Business giants commit to delivering net-zero strategies

More than 20 companies, including Telefonica, Vodafone and Unilever, with a total market capitalisation of more than $1.2trn have committed to setting science-based targets aligned to 1.5C reductions and net-zero emissions for 2050.

Almost 600 companies have committed to climate action through the SBTi

Almost 600 companies have committed to climate action through the SBTi

In a response to a call-to-action from the UN Global Compact ahead of the UN Climate Action Summit this September, the companies have agreed to raise corporate climate ambitions through the Science Based Targets initiative (SBTi).

Amongst the 27 companies confirmed so far are: Acciona, AstraZeneca, Banka BioLoo, BT, Dalmia Cement, Eco-Steel Africa, Enel, Levi Strauss & Co, Mahindra Group, Natura &Co, KLP, Royal DSM, SAP, Signify, Singtel, Telefonica, Telia, Unilever, Vodafone Group PLC and Zurich Insurance. Of these companies, BT, Levi Strauss and SAP have already committed to 1.5C targets for their operations.

“Climate leadership has never been more important than it is right now, and it is inspiring to see so many diverse companies and brands boldly raising their ambitions,” UN Global Compact’s chief executive Lise Kingo said.

“Leading companies are already proving that 1.5°C-compliant climate targets are possible, and I encourage all businesses to seize this opportunity to position themselves at the forefront of this movement and contribute to the achievement of the Sustainable Development Goals.”

Almost 600 companies have committed to climate action through the SBTi, but the majority of these targets are aligned to the Paris Agreement’s lower ambition to limit global warming to no more than 2C.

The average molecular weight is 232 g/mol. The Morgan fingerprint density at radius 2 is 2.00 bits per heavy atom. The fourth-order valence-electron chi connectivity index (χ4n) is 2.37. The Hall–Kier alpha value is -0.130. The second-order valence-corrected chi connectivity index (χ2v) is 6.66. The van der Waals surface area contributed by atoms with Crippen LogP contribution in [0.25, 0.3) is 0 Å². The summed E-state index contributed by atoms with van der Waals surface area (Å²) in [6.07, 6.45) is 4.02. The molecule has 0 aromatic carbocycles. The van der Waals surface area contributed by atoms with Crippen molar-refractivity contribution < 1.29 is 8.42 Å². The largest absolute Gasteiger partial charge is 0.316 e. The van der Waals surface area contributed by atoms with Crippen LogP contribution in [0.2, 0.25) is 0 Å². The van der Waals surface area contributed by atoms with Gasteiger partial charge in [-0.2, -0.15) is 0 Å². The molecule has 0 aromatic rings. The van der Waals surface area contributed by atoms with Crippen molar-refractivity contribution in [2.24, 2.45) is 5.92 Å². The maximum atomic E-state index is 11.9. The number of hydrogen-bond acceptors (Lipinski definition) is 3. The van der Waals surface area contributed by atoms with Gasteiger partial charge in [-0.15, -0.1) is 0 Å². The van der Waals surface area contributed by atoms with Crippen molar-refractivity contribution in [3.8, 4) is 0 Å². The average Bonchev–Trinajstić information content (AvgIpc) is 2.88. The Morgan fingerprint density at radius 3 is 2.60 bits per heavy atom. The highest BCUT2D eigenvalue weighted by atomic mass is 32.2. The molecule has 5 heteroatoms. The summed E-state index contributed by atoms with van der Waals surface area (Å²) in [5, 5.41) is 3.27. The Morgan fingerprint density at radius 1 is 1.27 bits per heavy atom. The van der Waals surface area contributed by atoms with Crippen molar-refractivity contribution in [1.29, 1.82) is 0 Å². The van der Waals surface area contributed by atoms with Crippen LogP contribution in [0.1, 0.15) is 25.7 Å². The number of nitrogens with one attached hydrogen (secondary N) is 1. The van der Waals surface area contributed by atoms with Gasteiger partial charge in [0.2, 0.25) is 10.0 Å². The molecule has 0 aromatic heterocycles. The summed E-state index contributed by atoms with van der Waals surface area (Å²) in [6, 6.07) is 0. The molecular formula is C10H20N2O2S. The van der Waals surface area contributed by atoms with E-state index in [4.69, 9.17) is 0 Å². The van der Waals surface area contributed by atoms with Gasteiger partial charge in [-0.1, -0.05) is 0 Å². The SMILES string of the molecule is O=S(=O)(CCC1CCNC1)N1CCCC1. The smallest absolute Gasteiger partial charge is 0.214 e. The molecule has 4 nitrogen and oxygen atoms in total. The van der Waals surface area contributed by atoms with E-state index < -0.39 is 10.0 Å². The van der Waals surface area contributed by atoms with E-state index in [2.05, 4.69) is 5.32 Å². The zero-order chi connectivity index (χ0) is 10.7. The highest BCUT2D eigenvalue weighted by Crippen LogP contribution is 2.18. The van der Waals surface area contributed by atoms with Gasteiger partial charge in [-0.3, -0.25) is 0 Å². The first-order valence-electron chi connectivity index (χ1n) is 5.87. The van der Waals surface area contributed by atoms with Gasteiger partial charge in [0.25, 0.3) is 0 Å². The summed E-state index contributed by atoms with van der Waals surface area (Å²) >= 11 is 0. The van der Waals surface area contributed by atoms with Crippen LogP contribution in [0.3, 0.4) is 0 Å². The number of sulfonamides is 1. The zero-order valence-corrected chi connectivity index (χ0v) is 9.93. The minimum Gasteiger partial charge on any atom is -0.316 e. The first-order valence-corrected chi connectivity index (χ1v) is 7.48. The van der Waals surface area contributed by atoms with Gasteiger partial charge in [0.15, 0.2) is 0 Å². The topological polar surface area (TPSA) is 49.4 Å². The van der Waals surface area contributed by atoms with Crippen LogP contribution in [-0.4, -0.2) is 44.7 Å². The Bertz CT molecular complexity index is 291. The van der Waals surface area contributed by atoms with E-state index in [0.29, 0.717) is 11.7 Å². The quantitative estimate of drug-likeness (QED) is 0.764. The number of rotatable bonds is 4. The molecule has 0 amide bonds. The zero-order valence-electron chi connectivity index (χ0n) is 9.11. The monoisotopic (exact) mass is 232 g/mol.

The SBTi will place a renewed focus on assisting businesses in setting emissions reduction goals aligned with the 1.5C ambition of the Paris Agreement. The body published an update to its target validation criteria in April, in a bid to encourage more businesses to set ambitious carbon reduction aims in line with a 1.5C pathway. A key change is that a “well-below 2C” pathway will become a minimum requirement, up from the current 2C criteria. 

“The science is clear: to limit the catastrophic impacts of climate change, we must ensure warming does not exceed 1.5°C. The ambition is high, but it’s achievable — and science-based targets give companies a roadmap for getting there,” CDP’s chief executive and SBTi board member Paul Simpson said.

“We urge all companies to seize this chance to align their business with a 1.5°C future and drive forward the transition to a net-zero carbon economy.”

edie recently interviewed Burberry’s vice president of corporate responsibility, Pam Batty, to find out how the company went about setting its 1.5C science-based target, announced earlier this year. Read the interview here.

Matt Mace



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| carbon reduction | The Paris Agreement | unilever

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Climate change


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